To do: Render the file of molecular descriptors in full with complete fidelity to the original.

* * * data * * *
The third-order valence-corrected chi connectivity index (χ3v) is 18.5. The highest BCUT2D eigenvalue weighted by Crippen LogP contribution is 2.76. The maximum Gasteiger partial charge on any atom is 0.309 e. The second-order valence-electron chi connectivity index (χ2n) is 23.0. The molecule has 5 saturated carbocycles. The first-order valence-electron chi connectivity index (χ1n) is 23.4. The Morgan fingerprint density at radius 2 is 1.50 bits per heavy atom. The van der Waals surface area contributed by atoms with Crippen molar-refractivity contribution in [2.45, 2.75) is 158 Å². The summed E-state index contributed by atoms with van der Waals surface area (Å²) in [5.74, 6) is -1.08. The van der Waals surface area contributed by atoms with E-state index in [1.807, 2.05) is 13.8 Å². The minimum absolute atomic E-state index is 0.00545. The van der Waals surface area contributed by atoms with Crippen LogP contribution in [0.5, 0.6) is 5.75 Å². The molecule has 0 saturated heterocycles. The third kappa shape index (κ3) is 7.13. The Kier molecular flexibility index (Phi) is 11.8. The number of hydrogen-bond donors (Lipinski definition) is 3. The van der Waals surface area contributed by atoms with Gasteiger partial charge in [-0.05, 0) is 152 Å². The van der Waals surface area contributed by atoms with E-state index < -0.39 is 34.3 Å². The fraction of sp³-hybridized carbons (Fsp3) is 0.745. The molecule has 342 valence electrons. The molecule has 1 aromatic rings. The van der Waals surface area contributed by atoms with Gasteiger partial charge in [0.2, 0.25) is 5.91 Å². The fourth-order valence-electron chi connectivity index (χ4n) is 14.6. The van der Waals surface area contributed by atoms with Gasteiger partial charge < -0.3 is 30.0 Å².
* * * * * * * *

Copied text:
The third-order valence-corrected chi connectivity index (χ3v) is 18.5. The highest BCUT2D eigenvalue weighted by Crippen LogP contribution is 2.76. The maximum Gasteiger partial charge on any atom is 0.309 e. The second-order valence-electron chi connectivity index (χ2n) is 23.0. The molecule has 5 saturated carbocycles. The first-order valence-electron chi connectivity index (χ1n) is 23.4. The Morgan fingerprint density at radius 2 is 1.50 bits per heavy atom. The van der Waals surface area contributed by atoms with Crippen molar-refractivity contribution in [2.45, 2.75) is 158 Å². The summed E-state index contributed by atoms with van der Waals surface area (Å²) in [5.74, 6) is -1.08. The van der Waals surface area contributed by atoms with E-state index in [1.807, 2.05) is 13.8 Å². The minimum absolute atomic E-state index is 0.00545. The van der Waals surface area contributed by atoms with Crippen LogP contribution in [0.5, 0.6) is 5.75 Å². The molecule has 0 saturated heterocycles. The third kappa shape index (κ3) is 7.13. The Kier molecular flexibility index (Phi) is 11.8. The number of hydrogen-bond donors (Lipinski definition) is 3. The van der Waals surface area contributed by atoms with Gasteiger partial charge in [-0.05, 0) is 152 Å². The van der Waals surface area contributed by atoms with E-state index < -0.39 is 34.3 Å². The fraction of sp³-hybridized carbons (Fsp3) is 0.745. The molecule has 342 valence electrons. The molecule has 1 aromatic rings. The van der Waals surface area contributed by atoms with Gasteiger partial charge in [0.2, 0.25) is 5.91 Å². The fourth-order valence-electron chi connectivity index (χ4n) is 14.6. The van der Waals surface area contributed by atoms with Gasteiger partial charge < -0.3 is 30.0 Å².